By Joe Barkovich, Scribbler-at-large
The Welland Food Drive is being held Saturday, Nov. 1. It will be Welland’s 22nd.
Sadly, it has become an annual event in our community. Sad, because we should not have to hold a community-wide food drive each year, along with so many others that take place in churches, schools and by various community groups.
I’ve taken part in and written about food drives over a long period of time, going right back to the first. I worked at our parish food bank for several years.
I did a lot of reading to gain better understanding about poverty issues including hunger and food insecurity. One of the best books I’ve read still is Our Neighbours’ Voices/ Will We Listen? It was a project by The Interfaith Social Assistance Reform Coalition, published in 1998. I also listened to many speakers and took part in several public forums. I think I have a pretty good handle on this pervasive social issue.
Food Banks Canada recently released its 2013 annual report. I’ve excerpted these two paragraphs, they are the report’s words, not mine. They do a good job giving us the bottom line about what’s going on:
“Many people do not realize the extent of hunger’s reach in this country. Each month, close to 850,000 Canadians are assisted by food banks, and 36.4% of those helped are children and youth.
“Who is turning to food banks? There is no single, typical profile. The people helped include families with children, employed people whose wages are not sufficient to cover basic living essentials, individuals on social assistance, and Canadians living on a fixed income, including people with disabilities and seniors.”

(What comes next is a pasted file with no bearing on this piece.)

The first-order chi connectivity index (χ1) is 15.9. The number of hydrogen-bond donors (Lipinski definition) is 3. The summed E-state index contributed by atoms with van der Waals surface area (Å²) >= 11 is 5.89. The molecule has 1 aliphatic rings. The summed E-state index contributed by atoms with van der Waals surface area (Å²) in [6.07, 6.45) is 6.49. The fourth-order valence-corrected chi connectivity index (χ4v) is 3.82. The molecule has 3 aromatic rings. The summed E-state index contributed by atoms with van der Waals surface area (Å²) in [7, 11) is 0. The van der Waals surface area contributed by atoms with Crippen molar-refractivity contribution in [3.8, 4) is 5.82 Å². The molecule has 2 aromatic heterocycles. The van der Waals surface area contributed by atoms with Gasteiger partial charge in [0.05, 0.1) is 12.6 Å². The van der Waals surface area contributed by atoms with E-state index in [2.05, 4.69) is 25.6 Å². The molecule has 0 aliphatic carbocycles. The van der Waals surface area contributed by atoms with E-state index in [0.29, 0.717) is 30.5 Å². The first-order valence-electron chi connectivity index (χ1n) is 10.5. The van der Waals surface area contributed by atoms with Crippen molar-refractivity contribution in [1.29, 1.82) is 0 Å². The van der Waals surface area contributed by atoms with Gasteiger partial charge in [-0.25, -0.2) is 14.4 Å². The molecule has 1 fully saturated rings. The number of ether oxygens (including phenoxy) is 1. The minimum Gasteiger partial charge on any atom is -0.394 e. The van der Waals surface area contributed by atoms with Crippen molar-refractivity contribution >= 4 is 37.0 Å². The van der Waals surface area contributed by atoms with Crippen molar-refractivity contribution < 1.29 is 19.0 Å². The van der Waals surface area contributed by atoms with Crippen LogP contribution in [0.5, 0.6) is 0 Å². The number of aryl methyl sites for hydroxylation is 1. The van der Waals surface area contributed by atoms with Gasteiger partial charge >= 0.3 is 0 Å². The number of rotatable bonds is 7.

According to Hungry for Health, a backgrounder by Niagara Region Public Health, 12,107 people were served at Niagara food banks in 2012. “This amount has grown by 38% since 2007. A total 36% of these individuals were children,” the backgrounder says.
One of the voices of experience when it comes to works of charity and social justice with folks on or beyond the margins is that of Patrick Rothwell. He’s a long-time member of the Society of St. Vincent de Paul in Welland, based primarily at his parish, St. Mary’s, but well-travelled across the city.
I asked him to share thoughts about the local food drive, food drives in general what the future may hold. Here’s his response, those of others from the same background will follow in subsequent columns:
“Twenty years-plus and the reality is the drive is needed now more than ever. I remember stories from my parents recalling the difficult times in the Depression. They grew up in rural Ontario and everyone did their share to make sure their neighbours didn’t go without. Times have changed and many of us do not know our neighbours and most of us are too embarrassed to inquire about one another’s needs.
“Wellanders are a compassionate people who will respond if they see a need. Our annual food drive allows us to help one another in an anonymous yet generous gesture that is more fitting of today’s hectic lifestyle. But at some point, our society is going to have to try and find a better way to meet the needs of our fellow citizens.”
Read more about the Welland Food Drive at: www.wellandfooddrive.com
(A former reporter and city editor, Joe Barkovich lives in Welland, Ontario, Canada’s Rose City. A Morsel About will appear every now and then leading up to food drive day.)